03:05 GMT28 November 2020
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    A sign mocking the Minneapolis Police Department appeared over the weekend following the shooting death of an Australian woman at the hands of a police officer.

    The signs read, "Warning: Twin Cities Police easily startled," and were quickly removed by city crews from their posts in St. Paul and Minneapolis. 

    The messaging appears to reference an interview conducted by the Minnesota Bureau of Criminal Apprehension (BCA) with Officer Matthew Harrity, who said he and his partner Mohammed Noor were "startled" by 50-year-old Justine Damond, before Noor shot her through their squad car window, striking her in the abdomen. 

    Damond, a meditation instructor who was engaged to be married next month, died on the scene. Damond had called the police to report what she believed was a sexual assault taking place in an alley near her apartment.

    She was shot while approaching the squad car, and Harrity’s lawyer said it was  "reasonable" for the officers to think they may be under attack. A recently released searched warrant said Damond "slapped" the back of the patrol car before being shot.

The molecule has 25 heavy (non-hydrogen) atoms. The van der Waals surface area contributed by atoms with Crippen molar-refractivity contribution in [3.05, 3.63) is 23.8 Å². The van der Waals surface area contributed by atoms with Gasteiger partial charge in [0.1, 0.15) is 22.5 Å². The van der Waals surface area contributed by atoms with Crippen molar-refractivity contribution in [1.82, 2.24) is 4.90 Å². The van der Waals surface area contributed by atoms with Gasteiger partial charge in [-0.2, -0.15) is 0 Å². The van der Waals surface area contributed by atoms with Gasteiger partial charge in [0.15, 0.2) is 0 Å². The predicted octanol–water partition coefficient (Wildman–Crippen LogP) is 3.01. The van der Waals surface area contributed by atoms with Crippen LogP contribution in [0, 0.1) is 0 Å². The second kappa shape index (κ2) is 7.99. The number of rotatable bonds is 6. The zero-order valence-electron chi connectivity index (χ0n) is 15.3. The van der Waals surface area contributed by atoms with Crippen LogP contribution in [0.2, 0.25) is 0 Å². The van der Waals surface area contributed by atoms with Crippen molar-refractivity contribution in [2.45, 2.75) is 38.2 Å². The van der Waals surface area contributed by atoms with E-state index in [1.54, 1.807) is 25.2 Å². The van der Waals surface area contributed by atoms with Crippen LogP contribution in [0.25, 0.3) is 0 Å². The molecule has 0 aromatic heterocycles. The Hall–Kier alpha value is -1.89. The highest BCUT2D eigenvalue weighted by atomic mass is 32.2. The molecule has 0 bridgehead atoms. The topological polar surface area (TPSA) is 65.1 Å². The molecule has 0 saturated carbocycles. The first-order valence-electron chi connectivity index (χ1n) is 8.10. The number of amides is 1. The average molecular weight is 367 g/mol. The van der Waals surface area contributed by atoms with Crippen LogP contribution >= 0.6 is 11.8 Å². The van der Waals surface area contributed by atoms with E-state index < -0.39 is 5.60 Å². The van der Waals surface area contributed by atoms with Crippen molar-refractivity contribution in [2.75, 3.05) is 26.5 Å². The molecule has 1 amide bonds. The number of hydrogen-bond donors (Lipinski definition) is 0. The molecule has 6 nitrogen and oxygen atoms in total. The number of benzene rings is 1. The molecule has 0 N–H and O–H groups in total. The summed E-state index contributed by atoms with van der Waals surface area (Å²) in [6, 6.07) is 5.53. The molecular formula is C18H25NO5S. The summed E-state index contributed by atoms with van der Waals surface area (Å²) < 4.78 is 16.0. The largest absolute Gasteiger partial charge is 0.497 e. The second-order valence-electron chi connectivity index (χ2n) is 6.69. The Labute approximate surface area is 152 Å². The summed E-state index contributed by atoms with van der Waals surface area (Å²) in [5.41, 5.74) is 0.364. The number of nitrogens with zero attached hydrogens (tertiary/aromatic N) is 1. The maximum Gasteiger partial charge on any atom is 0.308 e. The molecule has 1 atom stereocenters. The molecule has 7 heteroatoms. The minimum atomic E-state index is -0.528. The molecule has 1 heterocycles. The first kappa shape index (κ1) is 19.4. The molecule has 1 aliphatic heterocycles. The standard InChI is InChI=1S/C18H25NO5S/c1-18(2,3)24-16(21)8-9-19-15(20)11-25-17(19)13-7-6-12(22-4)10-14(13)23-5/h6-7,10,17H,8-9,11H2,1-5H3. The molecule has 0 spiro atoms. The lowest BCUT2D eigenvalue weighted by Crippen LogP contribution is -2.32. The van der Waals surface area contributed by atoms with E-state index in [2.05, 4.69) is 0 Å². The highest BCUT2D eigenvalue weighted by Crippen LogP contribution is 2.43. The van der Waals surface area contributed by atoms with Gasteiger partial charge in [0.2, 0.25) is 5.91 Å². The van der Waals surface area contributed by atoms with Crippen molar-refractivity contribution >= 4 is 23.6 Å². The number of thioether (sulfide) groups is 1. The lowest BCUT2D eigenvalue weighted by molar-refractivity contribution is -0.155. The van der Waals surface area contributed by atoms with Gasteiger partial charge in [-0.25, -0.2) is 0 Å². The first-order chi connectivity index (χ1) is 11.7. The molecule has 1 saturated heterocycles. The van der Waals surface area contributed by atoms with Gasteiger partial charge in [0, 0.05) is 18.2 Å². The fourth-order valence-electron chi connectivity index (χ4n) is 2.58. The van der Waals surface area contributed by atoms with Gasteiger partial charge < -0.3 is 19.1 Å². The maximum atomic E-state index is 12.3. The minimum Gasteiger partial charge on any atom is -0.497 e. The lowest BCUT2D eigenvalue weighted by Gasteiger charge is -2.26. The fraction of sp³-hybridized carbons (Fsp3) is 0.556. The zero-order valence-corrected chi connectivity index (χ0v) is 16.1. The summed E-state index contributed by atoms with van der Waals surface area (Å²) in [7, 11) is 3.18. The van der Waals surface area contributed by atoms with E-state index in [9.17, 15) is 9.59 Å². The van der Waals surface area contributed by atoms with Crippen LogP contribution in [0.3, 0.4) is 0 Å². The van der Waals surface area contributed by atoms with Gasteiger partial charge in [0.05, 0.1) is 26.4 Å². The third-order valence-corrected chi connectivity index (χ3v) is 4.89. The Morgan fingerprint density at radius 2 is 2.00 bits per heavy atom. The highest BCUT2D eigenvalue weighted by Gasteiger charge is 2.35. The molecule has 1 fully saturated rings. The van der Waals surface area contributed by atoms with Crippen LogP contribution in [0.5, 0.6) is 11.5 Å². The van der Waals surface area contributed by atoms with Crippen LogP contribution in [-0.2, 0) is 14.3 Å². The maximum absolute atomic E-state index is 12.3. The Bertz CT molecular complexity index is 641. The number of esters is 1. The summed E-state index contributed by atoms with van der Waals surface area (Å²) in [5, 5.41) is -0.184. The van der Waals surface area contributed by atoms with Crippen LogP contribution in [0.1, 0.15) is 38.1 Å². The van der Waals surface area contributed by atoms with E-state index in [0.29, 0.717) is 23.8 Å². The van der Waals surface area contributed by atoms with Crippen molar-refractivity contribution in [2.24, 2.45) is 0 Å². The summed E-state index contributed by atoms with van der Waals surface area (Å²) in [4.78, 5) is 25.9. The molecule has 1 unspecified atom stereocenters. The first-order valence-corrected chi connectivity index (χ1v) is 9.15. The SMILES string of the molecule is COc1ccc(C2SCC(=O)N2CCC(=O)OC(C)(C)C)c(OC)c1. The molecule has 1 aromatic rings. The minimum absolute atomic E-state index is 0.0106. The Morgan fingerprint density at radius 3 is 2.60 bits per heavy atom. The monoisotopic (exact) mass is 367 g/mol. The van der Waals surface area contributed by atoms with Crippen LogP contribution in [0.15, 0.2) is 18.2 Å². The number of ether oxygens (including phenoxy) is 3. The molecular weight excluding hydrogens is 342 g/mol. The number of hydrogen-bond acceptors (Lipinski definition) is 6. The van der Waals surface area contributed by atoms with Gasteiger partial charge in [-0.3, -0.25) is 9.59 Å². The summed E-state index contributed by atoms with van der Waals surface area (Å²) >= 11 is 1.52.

A Minnesota Department of Public Safety release said Noor declined to be interviewed by BCA agents. 

    Using heavy duty screws, the metal signs were mounted to street poles and were professionally painted. It is not clear who may be responsible for the signage.

    One resident told the Minneapolis Star Tribune, "There’s a side of truth to the sign…That tells you there is something wrong with the system."

    Minneapolis Police Chief Janeé Harteau resigned from her post soon after the shooting, citing Damond’s death as one of many contributing factors to her departure.

    City Mayor Betsy Hodges asked Harteau to step down because she has "lost confidence in the chief's ability to lead us further — and from the many conversations I've had with people around our city, especially this week, it is clear that she has lost the confidence of the people of Minneapolis as well," according to UPI. 

    Hodges later wrote on Twitter, "For us to continue to transform policing — and community trust in policing — we need new leadership at [the Minneapolis Police Department]." 

    Noor, who is on paid leave for the duration of the investigation, had three complaints filed against him at the time of the shooting, including one woman who is suing him for  allegedly grabbing "her right wrist and upper arm" in a May incident.


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